Presbyters Uniwersytet Warszawski
ER 2245
Presbyter Irenaeus of Lyon (Gaul), later bishop of that city, is sent regarding some church matters to Rome, ca 177. Jerome, "On Illustrious Men", Bethlehem, AD 392–393.
IRENAEUS, Photini episcopi qui Lugdunensem in Gallia regebat ecclesiam presbyter, a martyribus eiusdem loci ob quasdam ecclesiae quaestiones legatus Romam missus, honorificas super nomine suo Ad Eleutherum episcopum perfert litteras. Postea iam Photino prope nonagenario ob Christi martyrium coronato, in locum eius substituitur. Constat autem Polycarpi, cuius supra fecimus mentionem, sacerdotis et martyris hunc fuisse discipulum.
(ed. Cushing Richardson 1896: 25)
Irenaeus, a presbyter of Bishop Photinus who governed the church of Lyons in Gaul, was sent to Rome as a delegate by the martyrs of that city concerning some matters of the church and brought a letter to Bishop Eleutherius which honoured his name. Later, when Photinus attained the crown of martyrdom for Christ being nearly ninety years old, Irenaeus replaced him. It is clear that he was a disciple of Polycarp, the priest and martyr, whom we have already mentioned.  
(trans. Halton 1999: 57, slightly altered by J. Szafranowski)


Irenaeus was a native of Smyrna in Asia Minor. In his Against Heresies (3.3.4) he recalls meeting Bishop Polycarp as a young boy. Like some other Christians from Asia Minor at that time, he then moved to Gaul, where he was ordained to presbyterate, probably by Bishop Photinus of Lyon. Jerome's account is based on the letter Irenaeus allegedly authored, which was partially preserved in Eusebius' Ecclesiastical History (5.4.1). In Eusebius' narrative, it follows another letter, quoted in length, which recapitulates the martyrdom of a group of Christians from Lyon, including Bishop Photinus. Eusebius dates these events to AD 177.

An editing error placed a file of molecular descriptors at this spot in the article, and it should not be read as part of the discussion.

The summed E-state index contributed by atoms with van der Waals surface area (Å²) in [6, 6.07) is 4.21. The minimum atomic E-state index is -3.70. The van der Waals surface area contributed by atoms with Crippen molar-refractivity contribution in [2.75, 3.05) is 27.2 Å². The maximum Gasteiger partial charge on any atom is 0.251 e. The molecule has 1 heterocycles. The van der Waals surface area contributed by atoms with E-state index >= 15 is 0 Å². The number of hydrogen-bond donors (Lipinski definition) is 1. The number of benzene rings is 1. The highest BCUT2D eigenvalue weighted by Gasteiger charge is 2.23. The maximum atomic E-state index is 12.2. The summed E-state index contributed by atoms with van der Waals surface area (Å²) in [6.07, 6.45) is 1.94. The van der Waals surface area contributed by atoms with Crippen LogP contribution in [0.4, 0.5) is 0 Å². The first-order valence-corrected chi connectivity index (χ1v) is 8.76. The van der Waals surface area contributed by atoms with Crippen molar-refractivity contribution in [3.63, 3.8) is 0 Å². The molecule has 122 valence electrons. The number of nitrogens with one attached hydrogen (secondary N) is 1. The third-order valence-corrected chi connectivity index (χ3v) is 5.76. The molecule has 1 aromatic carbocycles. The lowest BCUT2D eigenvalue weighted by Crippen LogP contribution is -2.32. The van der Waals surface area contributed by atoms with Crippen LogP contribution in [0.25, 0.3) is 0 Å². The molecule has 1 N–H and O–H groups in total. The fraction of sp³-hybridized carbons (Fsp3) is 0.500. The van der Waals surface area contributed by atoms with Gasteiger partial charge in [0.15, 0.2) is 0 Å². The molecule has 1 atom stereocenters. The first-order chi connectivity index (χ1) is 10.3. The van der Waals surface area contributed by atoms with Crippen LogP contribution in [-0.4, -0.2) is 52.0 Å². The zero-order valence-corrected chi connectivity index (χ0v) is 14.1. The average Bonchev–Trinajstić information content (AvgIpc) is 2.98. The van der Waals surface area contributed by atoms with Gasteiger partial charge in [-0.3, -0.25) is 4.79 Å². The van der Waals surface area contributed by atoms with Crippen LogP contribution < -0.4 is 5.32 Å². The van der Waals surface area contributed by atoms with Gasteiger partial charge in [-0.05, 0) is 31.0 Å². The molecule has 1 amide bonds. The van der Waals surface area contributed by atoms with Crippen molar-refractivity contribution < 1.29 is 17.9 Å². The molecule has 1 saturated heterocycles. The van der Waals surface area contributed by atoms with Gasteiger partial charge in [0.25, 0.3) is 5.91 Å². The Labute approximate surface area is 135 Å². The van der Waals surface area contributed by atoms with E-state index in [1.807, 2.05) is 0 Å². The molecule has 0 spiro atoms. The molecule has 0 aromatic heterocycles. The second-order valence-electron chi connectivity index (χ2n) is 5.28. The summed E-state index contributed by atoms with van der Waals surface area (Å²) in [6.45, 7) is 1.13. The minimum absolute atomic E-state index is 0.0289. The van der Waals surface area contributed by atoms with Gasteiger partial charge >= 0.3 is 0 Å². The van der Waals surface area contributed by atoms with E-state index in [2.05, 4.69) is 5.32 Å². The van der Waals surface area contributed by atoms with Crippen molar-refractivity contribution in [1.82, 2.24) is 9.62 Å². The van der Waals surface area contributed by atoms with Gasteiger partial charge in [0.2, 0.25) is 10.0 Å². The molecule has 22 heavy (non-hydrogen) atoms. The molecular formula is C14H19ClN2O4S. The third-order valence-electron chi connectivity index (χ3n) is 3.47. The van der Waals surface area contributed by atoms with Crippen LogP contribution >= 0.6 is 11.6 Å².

See also Efthymios Rizos, Cult of Saints, E00212 –

Place of event:

  • Gaul
  • Rome
  • Lyon
  • Rome

About the source:

Author: Jerome of Stridon
Title: On Illustrious Men, De viris illustribus, De viris inlustribus De viris inlustribus, On the Lives of Famous Men
Origin: Bethlehem (East)
Denomination: Catholic/Nicene/Chalcedonian
At the beginning and end of his De viris illustribus, Jerome writes that he finished the book in the fourteenth year of Theodosius` reign, that is, between 19 January 392 and 18 January 393. The De viris illustribus contains short biographies of 135 Christian authors, with Jerome himself being the subject of the last. The goal of Jerome`s project was to manifest that Christian literature should be seen on a par with the pagan literature in terms of both the quantity of great writers and the quality of their work. The dedicatee of the De viris illustribus is Flavius Lucius Dexter, a Roman official in the service of Theodosius and son of Bishop Pacianus of Barcelona.
E. Cushing Richardson ed., Hieronymus liber De viris inlustribus; Gennadius liber De viris inlustribus, Leipzig 1896.
Jerome, On Illustrious Men, trans. Th.P. Halton, The Fathers of the Church 100, Washington 1999.
R. Norris, "Irenaeus of Lyon" in: The Cambridge History of Early Christian Literature, ed. F. Young, L. Ayres, and A. Louth, Cambridge 2004, pp.  45–52;
R.M. Grant, Irenaeus of Lyons, London 2006.


Non-Latin Origin - Greek
Travel and change of residence
Further ecclesiastical career - Bishop
Described by a title - Presbyter/πρεσβύτερος
Ecclesiastical administration - Ecclesiastical envoy
Please quote this record referring to its author, database name, number, and, if possible, stable URL: J. Szafranowski, Presbyters in the Late Antique West, ER2245,